Background: Lipoid pneumonia is a rare pulmonary disease, a form of pneumonia that has no classical radiological appearance, thus it can imitate other lung diseases. Lipoid pneumonia is usually classified into two major groups, depending on whether the source of oil/fat in the respiratory tract is from an exogenous or endogenous source. Undifferentiated connective tissue disease is a term used by rheumatologist to define a group of diffuse connective tissue disorders that lack definitive characteristics of any particular well-defined disorder. Material and Methods: A case study is reported of concomitant undifferentiated connective tissue disease and endogenous lipoid pneumonia. Results: Histologically the macrophages appeared filled with lipid and were similar to atherosclerotic foam cell macrophages. Antibiotic and antimycotic treatments were ineffective. However, with concomitant steroid treatment, the patient exhibited absence of lung infiltration as well as other symptoms and was discharged. Therefore it is concluded that the lipoid pneumonia was steroid dependent. Conclusion: Since the patient's condition responded to steroid treatment, and it is clear that steroids inhibit phospholipase activity, the authors speculate that the subsequent decreased endoperoxide production may diminish lipid uptake by macrophages via decreasing modification of LDL or other lipid sources.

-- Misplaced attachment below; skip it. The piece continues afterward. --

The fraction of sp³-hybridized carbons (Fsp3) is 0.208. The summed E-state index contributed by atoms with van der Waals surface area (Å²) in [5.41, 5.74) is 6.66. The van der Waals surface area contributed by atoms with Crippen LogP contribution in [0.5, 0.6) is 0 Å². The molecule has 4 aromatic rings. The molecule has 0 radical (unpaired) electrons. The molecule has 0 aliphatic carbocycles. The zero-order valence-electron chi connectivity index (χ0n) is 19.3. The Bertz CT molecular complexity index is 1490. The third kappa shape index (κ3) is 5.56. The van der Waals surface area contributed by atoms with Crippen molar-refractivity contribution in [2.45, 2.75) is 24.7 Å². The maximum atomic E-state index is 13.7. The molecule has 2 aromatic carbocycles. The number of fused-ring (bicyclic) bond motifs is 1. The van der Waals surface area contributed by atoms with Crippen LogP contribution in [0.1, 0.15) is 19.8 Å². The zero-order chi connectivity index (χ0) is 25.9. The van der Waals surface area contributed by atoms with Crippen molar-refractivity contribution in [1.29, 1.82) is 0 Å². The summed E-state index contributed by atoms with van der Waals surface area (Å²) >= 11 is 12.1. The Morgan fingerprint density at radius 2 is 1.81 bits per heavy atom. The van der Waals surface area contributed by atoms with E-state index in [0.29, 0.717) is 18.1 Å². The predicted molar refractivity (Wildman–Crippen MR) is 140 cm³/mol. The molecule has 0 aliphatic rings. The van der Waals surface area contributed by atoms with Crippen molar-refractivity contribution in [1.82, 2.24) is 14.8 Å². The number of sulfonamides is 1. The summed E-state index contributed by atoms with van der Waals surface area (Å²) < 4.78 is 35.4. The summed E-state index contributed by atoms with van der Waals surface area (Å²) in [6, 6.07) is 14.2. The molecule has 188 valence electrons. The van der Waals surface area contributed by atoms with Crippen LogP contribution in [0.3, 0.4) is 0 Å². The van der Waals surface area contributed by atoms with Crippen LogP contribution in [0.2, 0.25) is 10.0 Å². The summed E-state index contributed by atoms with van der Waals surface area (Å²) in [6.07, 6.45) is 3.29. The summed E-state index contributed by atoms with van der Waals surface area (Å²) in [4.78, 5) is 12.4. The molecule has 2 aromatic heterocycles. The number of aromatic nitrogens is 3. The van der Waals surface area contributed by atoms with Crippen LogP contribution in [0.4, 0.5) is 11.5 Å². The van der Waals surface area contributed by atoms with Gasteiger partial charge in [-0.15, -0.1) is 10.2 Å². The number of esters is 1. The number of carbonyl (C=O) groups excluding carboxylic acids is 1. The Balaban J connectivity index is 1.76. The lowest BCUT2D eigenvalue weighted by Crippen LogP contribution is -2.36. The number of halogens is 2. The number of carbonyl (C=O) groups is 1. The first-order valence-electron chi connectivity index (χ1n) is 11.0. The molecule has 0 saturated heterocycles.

|Number of pages||3|
|Journal||Medical Science Monitor|
|Publication status||Published - Feb 19 2001|
- Lipoid pneumonia
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